Spurs managed to get rid of a lot of high earners — including a lot of flotsam from the failed Bale money splurge — while of the new signings, only Alderweireld and Son commanded “big” wages.

Meanwhile, Dembele was the only senior player to sign a new deal in the period — the rest were part of the “contract escalator” Spurs have in place for young players to increase their earnings as their role grows. Both Alli and Dier, for example, have signed new contracts in the current financial year, and will soon join the very top earners.

Crucially, with the old Premier League deal in its final season, Spurs were able to hold off on pay rises for all other senior players. This prevented “double dipping” — players seeking new contracts, then demanding another new one the next year citing soaring revenues.

Here are the players who have signed new contracts in FY 2017 so far: Lloris, Kane, Dier, Eriksen, Rose, Walker, Alli, Vertonghen, Winks, CCV, Wimmer, Carroll and Vorm.

That’s a lot of new deals — probably in the region of £15-20m of additional salary, by my estimates. But with Premier League TV income jumping by around £40m next season, it’s the perfect time to do it.

Looking at the ins and outs, you may be wondering why wages didn’t decrease further. Without transparency on player contracts, it’s hard to know — there may well have been some Champions League-related bonuses that kicked in.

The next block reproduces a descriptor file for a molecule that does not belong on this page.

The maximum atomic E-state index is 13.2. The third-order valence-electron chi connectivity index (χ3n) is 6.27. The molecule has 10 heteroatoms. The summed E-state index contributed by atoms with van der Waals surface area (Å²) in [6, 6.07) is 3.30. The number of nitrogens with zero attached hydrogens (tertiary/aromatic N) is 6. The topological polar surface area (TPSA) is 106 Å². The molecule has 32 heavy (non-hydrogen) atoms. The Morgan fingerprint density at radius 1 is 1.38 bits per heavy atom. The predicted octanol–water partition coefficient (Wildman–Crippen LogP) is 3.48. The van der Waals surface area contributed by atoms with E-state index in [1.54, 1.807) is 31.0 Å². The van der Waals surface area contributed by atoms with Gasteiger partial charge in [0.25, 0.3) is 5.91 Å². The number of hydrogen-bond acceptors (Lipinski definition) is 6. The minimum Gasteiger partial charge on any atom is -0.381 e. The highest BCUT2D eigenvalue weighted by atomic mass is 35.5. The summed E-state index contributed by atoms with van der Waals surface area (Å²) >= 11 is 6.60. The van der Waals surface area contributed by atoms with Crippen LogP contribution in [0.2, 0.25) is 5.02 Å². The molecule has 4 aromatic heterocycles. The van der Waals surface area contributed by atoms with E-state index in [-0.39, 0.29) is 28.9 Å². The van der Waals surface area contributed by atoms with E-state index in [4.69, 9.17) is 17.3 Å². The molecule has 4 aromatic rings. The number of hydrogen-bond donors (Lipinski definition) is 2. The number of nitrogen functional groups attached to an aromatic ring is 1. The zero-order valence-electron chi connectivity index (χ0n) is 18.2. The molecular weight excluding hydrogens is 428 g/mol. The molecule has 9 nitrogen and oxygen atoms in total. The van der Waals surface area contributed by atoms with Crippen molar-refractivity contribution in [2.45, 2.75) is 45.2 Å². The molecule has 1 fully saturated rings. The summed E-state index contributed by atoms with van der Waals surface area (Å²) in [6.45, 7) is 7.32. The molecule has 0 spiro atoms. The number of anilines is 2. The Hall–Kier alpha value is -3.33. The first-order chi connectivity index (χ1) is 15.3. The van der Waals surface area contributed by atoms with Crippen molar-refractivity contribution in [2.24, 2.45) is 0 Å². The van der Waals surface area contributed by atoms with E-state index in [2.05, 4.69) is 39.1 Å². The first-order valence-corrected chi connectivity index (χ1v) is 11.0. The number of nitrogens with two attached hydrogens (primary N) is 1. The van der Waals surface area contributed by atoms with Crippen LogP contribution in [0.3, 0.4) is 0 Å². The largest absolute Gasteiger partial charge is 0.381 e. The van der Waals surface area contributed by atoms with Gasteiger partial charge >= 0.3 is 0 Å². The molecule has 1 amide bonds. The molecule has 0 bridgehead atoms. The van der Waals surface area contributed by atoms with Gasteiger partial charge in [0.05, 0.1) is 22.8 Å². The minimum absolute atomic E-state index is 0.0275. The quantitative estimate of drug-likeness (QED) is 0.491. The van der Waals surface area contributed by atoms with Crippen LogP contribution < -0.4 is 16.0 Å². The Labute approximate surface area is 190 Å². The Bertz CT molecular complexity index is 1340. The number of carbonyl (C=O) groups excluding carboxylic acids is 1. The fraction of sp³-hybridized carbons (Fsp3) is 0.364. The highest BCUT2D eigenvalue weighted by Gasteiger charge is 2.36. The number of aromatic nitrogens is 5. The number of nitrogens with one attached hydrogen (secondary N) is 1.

Meanwhile, transfer spending ticked down. The “net spend” picture is confusing from accounts: the accounts reported a £27.1m profit from the “disposal of intangible assets”, but this isn’t a true picture of player trading.

I prefer to look at amortisation, the measure of the cost of new signings spread over the length of their contracts and reported on annual basis. A full explanation is in the notes of this story, but in the simplest way: If Spurs sign a player for £10m on a five-year contract, that equals £2m in annual amortisation cost.

For Spurs, amortisation dropped from from £38.6m to £31.8m, thanks to a large number of expensive failures leaving the club and mostly cheap replacements coming in.

If you combine wages and amortisation, you get a good measure of “real football spend” — how much clubs are actually investing in their playing squads. For Spurs, this decreased from £139.4m to £131.8m.

Here’s how Spurs compare with selected other clubs:

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As you can see, not only is the gap between Spurs and the wealthier five clubs growing, the gap between Spurs and the clubs below is narrowing. Spurs, simply put, are defying gravity — and no club better demonstrates the value of homegrown talent.

Revenue roadblocks

Revenue was a mixed picture, and further underscored what by now barely needs stating — Spurs need a bigger stadium and new sponsorship deals.

Matchday revenue was essentially flat, down from £41.2m to £40.8m, while commercial revenue dipped from £59.9m to £58.6m. If there is one area that will disappoint, it is the latter.

Spurs are stuck in the tail-end of the Under Armour kit deal (expiring at the end of the 2016/17 season) and are midway through the AIA deal, which ends in 2018/19. With each year, these deals grow less competitive. But success on the pitch failed to boost merchandise sales (which declined slightly from £12.3m to £12.0m). Lack of Cup success also hit commercial and matchday income.